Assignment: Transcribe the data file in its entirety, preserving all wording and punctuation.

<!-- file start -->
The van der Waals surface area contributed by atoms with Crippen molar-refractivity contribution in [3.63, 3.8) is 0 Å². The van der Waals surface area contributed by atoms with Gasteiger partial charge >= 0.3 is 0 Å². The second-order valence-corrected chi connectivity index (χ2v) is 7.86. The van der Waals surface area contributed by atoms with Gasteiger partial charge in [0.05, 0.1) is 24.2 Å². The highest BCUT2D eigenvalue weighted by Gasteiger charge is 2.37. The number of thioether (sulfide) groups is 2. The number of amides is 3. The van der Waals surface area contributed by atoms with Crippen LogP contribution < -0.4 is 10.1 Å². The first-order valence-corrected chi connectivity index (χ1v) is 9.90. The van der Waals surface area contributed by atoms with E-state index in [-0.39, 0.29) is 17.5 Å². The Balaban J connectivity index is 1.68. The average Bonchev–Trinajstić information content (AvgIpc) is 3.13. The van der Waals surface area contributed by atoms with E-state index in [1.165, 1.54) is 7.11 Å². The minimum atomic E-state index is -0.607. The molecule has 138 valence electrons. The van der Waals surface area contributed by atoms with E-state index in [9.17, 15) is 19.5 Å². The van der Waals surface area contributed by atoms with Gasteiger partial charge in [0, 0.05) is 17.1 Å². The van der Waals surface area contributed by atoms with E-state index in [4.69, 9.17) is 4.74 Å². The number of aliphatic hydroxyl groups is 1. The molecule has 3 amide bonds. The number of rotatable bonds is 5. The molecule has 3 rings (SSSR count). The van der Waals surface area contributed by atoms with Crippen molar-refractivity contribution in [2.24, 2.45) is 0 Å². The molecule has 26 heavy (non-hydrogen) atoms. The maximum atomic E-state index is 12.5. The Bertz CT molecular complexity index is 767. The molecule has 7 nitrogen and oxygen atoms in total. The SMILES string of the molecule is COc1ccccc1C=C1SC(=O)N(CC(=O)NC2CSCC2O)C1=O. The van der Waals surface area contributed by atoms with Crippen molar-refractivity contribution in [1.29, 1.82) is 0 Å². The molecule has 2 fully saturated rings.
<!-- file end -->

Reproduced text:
The van der Waals surface area contributed by atoms with Crippen molar-refractivity contribution in [3.63, 3.8) is 0 Å². The van der Waals surface area contributed by atoms with Gasteiger partial charge >= 0.3 is 0 Å². The second-order valence-corrected chi connectivity index (χ2v) is 7.86. The van der Waals surface area contributed by atoms with Gasteiger partial charge in [0.05, 0.1) is 24.2 Å². The highest BCUT2D eigenvalue weighted by Gasteiger charge is 2.37. The number of thioether (sulfide) groups is 2. The number of amides is 3. The van der Waals surface area contributed by atoms with Crippen LogP contribution < -0.4 is 10.1 Å². The first-order valence-corrected chi connectivity index (χ1v) is 9.90. The van der Waals surface area contributed by atoms with E-state index in [-0.39, 0.29) is 17.5 Å². The Balaban J connectivity index is 1.68. The average Bonchev–Trinajstić information content (AvgIpc) is 3.13. The van der Waals surface area contributed by atoms with E-state index in [1.165, 1.54) is 7.11 Å². The minimum atomic E-state index is -0.607. The molecule has 138 valence electrons. The van der Waals surface area contributed by atoms with E-state index in [9.17, 15) is 19.5 Å². The van der Waals surface area contributed by atoms with Gasteiger partial charge in [0, 0.05) is 17.1 Å². The van der Waals surface area contributed by atoms with E-state index in [4.69, 9.17) is 4.74 Å². The number of aliphatic hydroxyl groups is 1. The molecule has 3 amide bonds. The number of rotatable bonds is 5. The molecule has 3 rings (SSSR count). The van der Waals surface area contributed by atoms with Crippen molar-refractivity contribution in [2.24, 2.45) is 0 Å². The molecule has 26 heavy (non-hydrogen) atoms. The maximum atomic E-state index is 12.5. The Bertz CT molecular complexity index is 767. The molecule has 7 nitrogen and oxygen atoms in total. The SMILES string of the molecule is COc1ccccc1C=C1SC(=O)N(CC(=O)NC2CSCC2O)C1=O. The van der Waals surface area contributed by atoms with Crippen molar-refractivity contribution in [1.29, 1.82) is 0 Å². The molecule has 2 fully saturated rings.